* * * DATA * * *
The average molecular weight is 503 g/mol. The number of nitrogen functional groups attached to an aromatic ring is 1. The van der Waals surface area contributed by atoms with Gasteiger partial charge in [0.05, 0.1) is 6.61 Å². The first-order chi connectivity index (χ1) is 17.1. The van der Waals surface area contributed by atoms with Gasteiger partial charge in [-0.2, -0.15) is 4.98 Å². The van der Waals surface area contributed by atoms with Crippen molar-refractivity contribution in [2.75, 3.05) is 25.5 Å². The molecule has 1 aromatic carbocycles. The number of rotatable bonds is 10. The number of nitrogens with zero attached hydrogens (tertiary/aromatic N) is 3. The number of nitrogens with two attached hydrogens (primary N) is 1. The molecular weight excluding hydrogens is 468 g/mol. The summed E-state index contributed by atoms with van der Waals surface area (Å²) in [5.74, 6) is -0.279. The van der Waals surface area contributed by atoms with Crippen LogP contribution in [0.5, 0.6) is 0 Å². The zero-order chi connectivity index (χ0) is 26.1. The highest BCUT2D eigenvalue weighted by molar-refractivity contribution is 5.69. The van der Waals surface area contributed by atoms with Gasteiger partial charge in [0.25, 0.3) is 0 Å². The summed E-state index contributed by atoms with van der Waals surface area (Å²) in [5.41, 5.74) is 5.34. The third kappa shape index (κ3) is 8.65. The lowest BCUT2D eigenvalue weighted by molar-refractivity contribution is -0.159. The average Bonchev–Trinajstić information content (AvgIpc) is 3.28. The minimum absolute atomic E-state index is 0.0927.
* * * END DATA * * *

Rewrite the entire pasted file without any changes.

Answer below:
The average molecular weight is 503 g/mol. The number of nitrogen functional groups attached to an aromatic ring is 1. The van der Waals surface area contributed by atoms with Gasteiger partial charge in [0.05, 0.1) is 6.61 Å². The first-order chi connectivity index (χ1) is 17.1. The van der Waals surface area contributed by atoms with Gasteiger partial charge in [-0.2, -0.15) is 4.98 Å². The van der Waals surface area contributed by atoms with Crippen molar-refractivity contribution in [2.75, 3.05) is 25.5 Å². The molecule has 1 aromatic carbocycles. The number of rotatable bonds is 10. The number of nitrogens with zero attached hydrogens (tertiary/aromatic N) is 3. The number of nitrogens with two attached hydrogens (primary N) is 1. The molecular weight excluding hydrogens is 468 g/mol. The summed E-state index contributed by atoms with van der Waals surface area (Å²) in [5.74, 6) is -0.279. The van der Waals surface area contributed by atoms with Crippen LogP contribution in [0.5, 0.6) is 0 Å². The zero-order chi connectivity index (χ0) is 26.1. The highest BCUT2D eigenvalue weighted by molar-refractivity contribution is 5.69. The van der Waals surface area contributed by atoms with Gasteiger partial charge in [0.25, 0.3) is 0 Å². The summed E-state index contributed by atoms with van der Waals surface area (Å²) in [5.41, 5.74) is 5.34. The third kappa shape index (κ3) is 8.65. The lowest BCUT2D eigenvalue weighted by molar-refractivity contribution is -0.159. The average Bonchev–Trinajstić information content (AvgIpc) is 3.28. The minimum absolute atomic E-state index is 0.0927.